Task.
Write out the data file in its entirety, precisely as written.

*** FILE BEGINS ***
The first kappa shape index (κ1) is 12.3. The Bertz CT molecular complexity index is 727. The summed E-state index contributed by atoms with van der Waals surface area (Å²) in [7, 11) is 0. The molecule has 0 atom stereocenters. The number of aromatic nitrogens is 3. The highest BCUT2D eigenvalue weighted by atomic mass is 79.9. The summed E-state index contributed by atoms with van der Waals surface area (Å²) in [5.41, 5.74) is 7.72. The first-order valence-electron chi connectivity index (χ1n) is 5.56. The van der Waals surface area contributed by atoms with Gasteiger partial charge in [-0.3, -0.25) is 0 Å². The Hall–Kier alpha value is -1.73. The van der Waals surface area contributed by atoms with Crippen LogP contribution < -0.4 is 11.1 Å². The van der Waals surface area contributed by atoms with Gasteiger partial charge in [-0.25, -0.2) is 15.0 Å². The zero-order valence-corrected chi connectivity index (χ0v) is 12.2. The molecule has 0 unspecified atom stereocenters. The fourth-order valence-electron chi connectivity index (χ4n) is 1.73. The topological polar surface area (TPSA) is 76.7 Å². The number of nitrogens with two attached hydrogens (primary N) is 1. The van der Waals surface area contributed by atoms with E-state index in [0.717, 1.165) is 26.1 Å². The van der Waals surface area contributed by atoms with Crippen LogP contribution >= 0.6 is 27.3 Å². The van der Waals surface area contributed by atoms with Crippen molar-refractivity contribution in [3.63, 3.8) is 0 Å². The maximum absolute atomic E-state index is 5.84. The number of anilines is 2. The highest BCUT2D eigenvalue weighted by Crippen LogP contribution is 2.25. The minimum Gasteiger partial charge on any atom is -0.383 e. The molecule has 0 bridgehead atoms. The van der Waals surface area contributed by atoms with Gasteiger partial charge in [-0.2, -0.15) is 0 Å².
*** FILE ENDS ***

The first kappa shape index (κ1) is 12.3. The Bertz CT molecular complexity index is 727. The summed E-state index contributed by atoms with van der Waals surface area (Å²) in [7, 11) is 0. The molecule has 0 atom stereocenters. The number of aromatic nitrogens is 3. The highest BCUT2D eigenvalue weighted by atomic mass is 79.9. The summed E-state index contributed by atoms with van der Waals surface area (Å²) in [5.41, 5.74) is 7.72. The first-order valence-electron chi connectivity index (χ1n) is 5.56. The van der Waals surface area contributed by atoms with Gasteiger partial charge in [-0.3, -0.25) is 0 Å². The Hall–Kier alpha value is -1.73. The van der Waals surface area contributed by atoms with Crippen LogP contribution < -0.4 is 11.1 Å². The van der Waals surface area contributed by atoms with Gasteiger partial charge in [-0.25, -0.2) is 15.0 Å². The zero-order valence-corrected chi connectivity index (χ0v) is 12.2. The molecule has 0 unspecified atom stereocenters. The fourth-order valence-electron chi connectivity index (χ4n) is 1.73. The topological polar surface area (TPSA) is 76.7 Å². The number of nitrogens with two attached hydrogens (primary N) is 1. The van der Waals surface area contributed by atoms with E-state index in [0.717, 1.165) is 26.1 Å². The van der Waals surface area contributed by atoms with Crippen LogP contribution >= 0.6 is 27.3 Å². The van der Waals surface area contributed by atoms with Crippen molar-refractivity contribution in [3.63, 3.8) is 0 Å². The maximum absolute atomic E-state index is 5.84. The number of anilines is 2. The highest BCUT2D eigenvalue weighted by Crippen LogP contribution is 2.25. The minimum Gasteiger partial charge on any atom is -0.383 e. The molecule has 0 bridgehead atoms. The van der Waals surface area contributed by atoms with Gasteiger partial charge in [-0.2, -0.15) is 0 Å².